Beers from around the world

Posted on: 15th January, 2014

Category: The Wine Buff

Contributor: Tony Eklof

Tony Eklof, originally from New England, has settled in Clonakilty after a career as a librarian at University College Dublin. His knowledge and passion for wine has been inspired by frequent visits to the wine growing regions of the continent, particularly Italy and France.

“Goodbye to the port and brandy, to the vodka and the stag, to the Smithwick and the Harpic, the bottle, draught and keg.” (Christy Moore)

This month, your Wine Buff has become the Beer Buff. There are plenty of post-Christmas articles to advise you on lower-range wines at the moment, so I thought I would concentrate on the growing number of beers available on the Irish market. Many of today’s beers are brewed to complement a meal. Traditionally lagers or lighter beers go particularly well with Asian cuisine, while ales are good with heartier fare such as meat pies.

When I first arrived in Ireland all those years ago, Guinness was the major player among beers, followed by a number of ales, Smithwicks, Double Diamond, McCardles from Dundalk, and Bass. Your choice of lager was even more limited, Harp, and if memory serves, Carling Black Label. And that was pretty much it. How different it all is now. There are dozens, possibly hundreds of beers available now, brewed in all corners of the world and ranging from low-alcohol to the very strong. (A Scottish brewery claims to make the strongest beer in the world, more powerful than some whiskeys, and not the sort of beverage to choose for what the English call ‘a session ale’.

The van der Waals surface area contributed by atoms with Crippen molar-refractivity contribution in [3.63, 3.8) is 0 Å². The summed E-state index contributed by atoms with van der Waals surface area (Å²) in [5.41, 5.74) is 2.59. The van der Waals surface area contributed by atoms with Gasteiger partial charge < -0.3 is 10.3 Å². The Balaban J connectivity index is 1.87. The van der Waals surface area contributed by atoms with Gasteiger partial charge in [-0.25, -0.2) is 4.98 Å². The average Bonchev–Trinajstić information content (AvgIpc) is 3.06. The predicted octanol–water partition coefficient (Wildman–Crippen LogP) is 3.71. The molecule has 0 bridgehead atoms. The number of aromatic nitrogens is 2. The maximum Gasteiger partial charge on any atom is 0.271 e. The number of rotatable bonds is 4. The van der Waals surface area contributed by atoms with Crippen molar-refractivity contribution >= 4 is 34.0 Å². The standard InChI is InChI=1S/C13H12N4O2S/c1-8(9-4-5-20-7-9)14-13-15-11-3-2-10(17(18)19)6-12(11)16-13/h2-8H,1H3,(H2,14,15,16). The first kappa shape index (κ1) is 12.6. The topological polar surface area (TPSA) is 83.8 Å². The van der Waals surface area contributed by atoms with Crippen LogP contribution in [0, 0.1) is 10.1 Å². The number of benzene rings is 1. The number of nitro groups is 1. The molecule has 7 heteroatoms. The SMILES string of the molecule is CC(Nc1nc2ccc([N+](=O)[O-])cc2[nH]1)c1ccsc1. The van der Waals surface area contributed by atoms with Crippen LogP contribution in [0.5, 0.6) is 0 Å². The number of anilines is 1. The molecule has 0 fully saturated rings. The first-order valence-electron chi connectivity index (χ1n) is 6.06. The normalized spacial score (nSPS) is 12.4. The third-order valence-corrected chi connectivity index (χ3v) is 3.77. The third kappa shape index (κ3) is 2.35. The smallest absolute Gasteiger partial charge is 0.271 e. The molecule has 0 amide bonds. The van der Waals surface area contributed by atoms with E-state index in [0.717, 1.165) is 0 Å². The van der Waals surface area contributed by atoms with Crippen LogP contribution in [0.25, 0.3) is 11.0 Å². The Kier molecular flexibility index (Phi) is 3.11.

Many of the popular Belgian beers on the market are very strong and it is advisable to check the label as there is a big difference between the 4.3 alcohol level, which for some bizarre reason is standard for most Irish beers, and the seven per cent or even higher of Belgian monastic ales. My favourite Belgian is the excellent Leffe Blonde, a medium strength beer widely available. One of my favourite bars is the 17th c. Roy d’Espagne in Brussels where Leffe, Blonde or Brune, is the house beer, served up by immaculate waiters in old-fashioned aprons. The bar occupies one corner of the stunningly beautiful Grand Place in Brussels.